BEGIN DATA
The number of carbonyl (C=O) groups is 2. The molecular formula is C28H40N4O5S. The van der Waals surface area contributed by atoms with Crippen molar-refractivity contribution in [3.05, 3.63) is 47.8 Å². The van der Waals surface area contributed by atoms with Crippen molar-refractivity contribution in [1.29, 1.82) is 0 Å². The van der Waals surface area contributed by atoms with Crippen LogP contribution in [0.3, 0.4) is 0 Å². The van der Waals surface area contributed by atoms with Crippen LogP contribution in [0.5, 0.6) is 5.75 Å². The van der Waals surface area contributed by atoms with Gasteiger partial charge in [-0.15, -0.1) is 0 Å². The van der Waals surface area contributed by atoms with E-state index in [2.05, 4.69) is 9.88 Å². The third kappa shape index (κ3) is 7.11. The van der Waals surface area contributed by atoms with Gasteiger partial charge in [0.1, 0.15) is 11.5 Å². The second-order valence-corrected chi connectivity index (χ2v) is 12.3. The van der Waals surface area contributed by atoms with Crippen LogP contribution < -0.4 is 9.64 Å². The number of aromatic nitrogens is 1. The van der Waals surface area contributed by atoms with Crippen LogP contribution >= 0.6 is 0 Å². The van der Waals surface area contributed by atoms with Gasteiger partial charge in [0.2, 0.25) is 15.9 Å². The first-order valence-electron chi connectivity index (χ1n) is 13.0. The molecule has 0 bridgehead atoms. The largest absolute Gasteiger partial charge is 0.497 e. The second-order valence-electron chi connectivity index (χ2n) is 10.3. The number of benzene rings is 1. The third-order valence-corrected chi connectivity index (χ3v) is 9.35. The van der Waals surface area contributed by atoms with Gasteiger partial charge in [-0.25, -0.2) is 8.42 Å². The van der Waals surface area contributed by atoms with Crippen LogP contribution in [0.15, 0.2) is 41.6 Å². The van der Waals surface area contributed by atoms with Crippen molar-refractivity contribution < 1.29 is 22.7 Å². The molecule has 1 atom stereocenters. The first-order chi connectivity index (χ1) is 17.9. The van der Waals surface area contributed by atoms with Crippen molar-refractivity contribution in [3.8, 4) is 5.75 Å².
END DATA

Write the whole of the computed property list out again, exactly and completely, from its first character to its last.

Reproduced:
The number of carbonyl (C=O) groups is 2. The molecular formula is C28H40N4O5S. The van der Waals surface area contributed by atoms with Crippen molar-refractivity contribution in [3.05, 3.63) is 47.8 Å². The van der Waals surface area contributed by atoms with Crippen molar-refractivity contribution in [1.29, 1.82) is 0 Å². The van der Waals surface area contributed by atoms with Crippen LogP contribution in [0.3, 0.4) is 0 Å². The van der Waals surface area contributed by atoms with Crippen LogP contribution in [0.5, 0.6) is 5.75 Å². The van der Waals surface area contributed by atoms with Gasteiger partial charge in [-0.15, -0.1) is 0 Å². The van der Waals surface area contributed by atoms with E-state index in [2.05, 4.69) is 9.88 Å². The third kappa shape index (κ3) is 7.11. The van der Waals surface area contributed by atoms with Gasteiger partial charge in [0.1, 0.15) is 11.5 Å². The second-order valence-corrected chi connectivity index (χ2v) is 12.3. The van der Waals surface area contributed by atoms with Crippen LogP contribution < -0.4 is 9.64 Å². The number of aromatic nitrogens is 1. The van der Waals surface area contributed by atoms with Crippen LogP contribution >= 0.6 is 0 Å². The van der Waals surface area contributed by atoms with Gasteiger partial charge in [0.2, 0.25) is 15.9 Å². The first-order valence-electron chi connectivity index (χ1n) is 13.0. The molecule has 0 bridgehead atoms. The largest absolute Gasteiger partial charge is 0.497 e. The second-order valence-electron chi connectivity index (χ2n) is 10.3. The number of benzene rings is 1. The third-order valence-corrected chi connectivity index (χ3v) is 9.35. The van der Waals surface area contributed by atoms with Gasteiger partial charge in [-0.25, -0.2) is 8.42 Å². The van der Waals surface area contributed by atoms with Crippen LogP contribution in [0.15, 0.2) is 41.6 Å². The van der Waals surface area contributed by atoms with Crippen molar-refractivity contribution < 1.29 is 22.7 Å². The molecule has 1 atom stereocenters. The first-order chi connectivity index (χ1) is 17.9. The van der Waals surface area contributed by atoms with Crippen molar-refractivity contribution in [3.8, 4) is 5.75 Å².